The independent resource on global security

Celebrating 50 years of the SIPRI Yearbook

Celebrating 50 years of the SIPRI Yearbook
SIPRI Yearbooks 1969 to 2016 are now available for free download.

Today, SIPRI celebrates the launch of SIPRI Yearbook 2019 by making all editions from 1969 to 2016 available for free download. Originally published with the aim to ‘produce a factual and balanced account of a controversial subject—the arms race and attempts to stop it’, the SIPRI Yearbook has evolved to cover a variety of topics within armaments, disarmament and international security and has become an indispensable reference work.

Explore the SIPRI Yearbook archive.


50-day social media campaign

Last month, SIPRI embarked on a 50-day social media campaign leading up to today’s launch of the complete back catalogue of the SIPRI Yearbook. The campaign highlights moments in the Yearbook’s history including cover redesigns, publisher changes, new databases, technological advances, defining world events and the book’s significance to those who worked with it. In doing so, it utilizes film, GIFs, photographs, quotes and information from various editions to reach SIPRI’s global audiences across its social media platforms.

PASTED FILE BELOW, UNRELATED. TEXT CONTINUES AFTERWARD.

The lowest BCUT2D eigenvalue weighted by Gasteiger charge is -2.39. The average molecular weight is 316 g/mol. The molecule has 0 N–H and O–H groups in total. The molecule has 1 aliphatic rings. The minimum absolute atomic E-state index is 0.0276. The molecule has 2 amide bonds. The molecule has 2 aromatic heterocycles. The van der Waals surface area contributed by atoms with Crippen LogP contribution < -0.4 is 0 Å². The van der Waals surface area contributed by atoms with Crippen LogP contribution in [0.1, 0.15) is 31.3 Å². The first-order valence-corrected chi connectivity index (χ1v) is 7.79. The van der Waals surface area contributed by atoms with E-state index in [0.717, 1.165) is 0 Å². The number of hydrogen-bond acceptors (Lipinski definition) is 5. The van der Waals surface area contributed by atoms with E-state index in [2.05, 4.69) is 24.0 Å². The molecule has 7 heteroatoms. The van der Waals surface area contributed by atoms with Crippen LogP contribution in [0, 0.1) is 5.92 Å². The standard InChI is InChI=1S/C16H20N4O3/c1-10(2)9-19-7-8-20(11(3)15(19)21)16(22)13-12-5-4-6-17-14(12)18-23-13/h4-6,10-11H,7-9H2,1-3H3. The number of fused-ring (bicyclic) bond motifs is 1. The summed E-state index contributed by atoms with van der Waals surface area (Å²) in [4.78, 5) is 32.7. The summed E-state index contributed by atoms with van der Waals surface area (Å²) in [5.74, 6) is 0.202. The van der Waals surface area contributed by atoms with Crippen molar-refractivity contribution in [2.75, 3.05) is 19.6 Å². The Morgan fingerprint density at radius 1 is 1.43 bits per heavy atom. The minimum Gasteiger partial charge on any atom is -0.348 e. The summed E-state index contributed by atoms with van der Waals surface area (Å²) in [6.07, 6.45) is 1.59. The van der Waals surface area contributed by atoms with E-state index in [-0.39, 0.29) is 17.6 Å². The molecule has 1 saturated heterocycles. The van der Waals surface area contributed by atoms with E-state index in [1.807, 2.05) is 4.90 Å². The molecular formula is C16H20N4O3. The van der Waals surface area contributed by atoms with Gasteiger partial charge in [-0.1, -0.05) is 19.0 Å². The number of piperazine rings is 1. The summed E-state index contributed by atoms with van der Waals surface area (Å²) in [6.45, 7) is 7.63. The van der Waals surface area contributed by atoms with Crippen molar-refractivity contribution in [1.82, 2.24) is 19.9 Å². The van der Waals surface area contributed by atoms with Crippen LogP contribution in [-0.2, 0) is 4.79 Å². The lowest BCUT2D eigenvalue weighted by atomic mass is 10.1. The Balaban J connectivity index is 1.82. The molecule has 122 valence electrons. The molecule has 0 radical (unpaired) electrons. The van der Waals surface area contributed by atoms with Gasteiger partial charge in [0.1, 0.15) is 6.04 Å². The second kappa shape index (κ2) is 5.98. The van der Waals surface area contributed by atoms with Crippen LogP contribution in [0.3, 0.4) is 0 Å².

An introductory film featuring SIPRI Director Dan Smith sets the tone for the campaign, reiterating the importance of the data and analysis found in the Yearbook and the authority of the publication on the world stage. Graphics, such as the intricate cross-section of a US air-launched cruise missile (1978) or the map of proposed changes for the CFE Treaty flank zone realignment (1996), illustrate technological advancement and the core relationship between data analysis and data visualization found in the publication.


Publishing the SIPRI Yearbook

Connie Wall, SIPRI Publications Manager from 1970–2007, contributes a special statement describing her time working at the Institute and on the Yearbook. Dominic Byatt, Publisher Social Sciences & Humanities at Oxford University Press, recounts his first days working at OUP in 1993 and the relevance of the Yearbook over the decades. He describes it as ‘a milestone of my career and a highlight of my publishing year’ and advocates for its continuation ‘long may it be so. The world needs it.’

Through any progression—or regression—of armaments, disarmament and international security, the SIPRI Yearbook remains a source for expert analysis, factual information and timely discussion, and the independent resource on global security since 1969.